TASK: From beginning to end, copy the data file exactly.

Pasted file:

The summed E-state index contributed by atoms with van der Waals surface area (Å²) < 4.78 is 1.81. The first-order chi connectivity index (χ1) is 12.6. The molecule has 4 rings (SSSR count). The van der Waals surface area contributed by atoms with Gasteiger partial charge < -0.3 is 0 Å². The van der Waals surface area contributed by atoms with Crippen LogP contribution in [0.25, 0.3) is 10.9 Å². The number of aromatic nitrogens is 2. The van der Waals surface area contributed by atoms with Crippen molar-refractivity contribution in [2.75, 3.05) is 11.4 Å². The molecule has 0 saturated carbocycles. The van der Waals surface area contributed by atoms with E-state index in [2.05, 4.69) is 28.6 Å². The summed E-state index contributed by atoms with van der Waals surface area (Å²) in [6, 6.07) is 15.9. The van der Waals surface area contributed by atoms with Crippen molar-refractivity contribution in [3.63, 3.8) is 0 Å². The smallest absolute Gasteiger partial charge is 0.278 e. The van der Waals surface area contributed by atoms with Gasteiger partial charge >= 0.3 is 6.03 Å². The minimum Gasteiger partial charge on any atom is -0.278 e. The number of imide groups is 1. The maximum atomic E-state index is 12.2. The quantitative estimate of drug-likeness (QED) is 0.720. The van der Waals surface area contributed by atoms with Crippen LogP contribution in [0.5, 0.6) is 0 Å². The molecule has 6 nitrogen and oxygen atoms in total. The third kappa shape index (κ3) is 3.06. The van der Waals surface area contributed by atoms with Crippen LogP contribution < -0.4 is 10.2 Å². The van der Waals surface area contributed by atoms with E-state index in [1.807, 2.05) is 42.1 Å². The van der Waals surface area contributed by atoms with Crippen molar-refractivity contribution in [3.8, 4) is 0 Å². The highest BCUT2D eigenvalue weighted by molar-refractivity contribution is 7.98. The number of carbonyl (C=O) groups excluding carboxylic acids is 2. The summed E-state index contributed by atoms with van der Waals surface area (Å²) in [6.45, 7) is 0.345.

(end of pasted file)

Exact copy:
The summed E-state index contributed by atoms with van der Waals surface area (Å²) < 4.78 is 1.81. The first-order chi connectivity index (χ1) is 12.6. The molecule has 4 rings (SSSR count). The van der Waals surface area contributed by atoms with Gasteiger partial charge < -0.3 is 0 Å². The van der Waals surface area contributed by atoms with Crippen LogP contribution in [0.25, 0.3) is 10.9 Å². The number of aromatic nitrogens is 2. The van der Waals surface area contributed by atoms with Crippen molar-refractivity contribution in [2.75, 3.05) is 11.4 Å². The molecule has 0 saturated carbocycles. The van der Waals surface area contributed by atoms with E-state index in [2.05, 4.69) is 28.6 Å². The summed E-state index contributed by atoms with van der Waals surface area (Å²) in [6, 6.07) is 15.9. The van der Waals surface area contributed by atoms with Crippen molar-refractivity contribution in [3.63, 3.8) is 0 Å². The smallest absolute Gasteiger partial charge is 0.278 e. The van der Waals surface area contributed by atoms with Gasteiger partial charge >= 0.3 is 6.03 Å². The minimum Gasteiger partial charge on any atom is -0.278 e. The number of imide groups is 1. The maximum atomic E-state index is 12.2. The quantitative estimate of drug-likeness (QED) is 0.720. The van der Waals surface area contributed by atoms with Crippen LogP contribution in [0.5, 0.6) is 0 Å². The molecule has 6 nitrogen and oxygen atoms in total. The third kappa shape index (κ3) is 3.06. The van der Waals surface area contributed by atoms with Crippen LogP contribution < -0.4 is 10.2 Å². The van der Waals surface area contributed by atoms with E-state index in [1.807, 2.05) is 42.1 Å². The van der Waals surface area contributed by atoms with Crippen molar-refractivity contribution in [3.8, 4) is 0 Å². The highest BCUT2D eigenvalue weighted by molar-refractivity contribution is 7.98. The number of carbonyl (C=O) groups excluding carboxylic acids is 2. The summed E-state index contributed by atoms with van der Waals surface area (Å²) in [6.45, 7) is 0.345.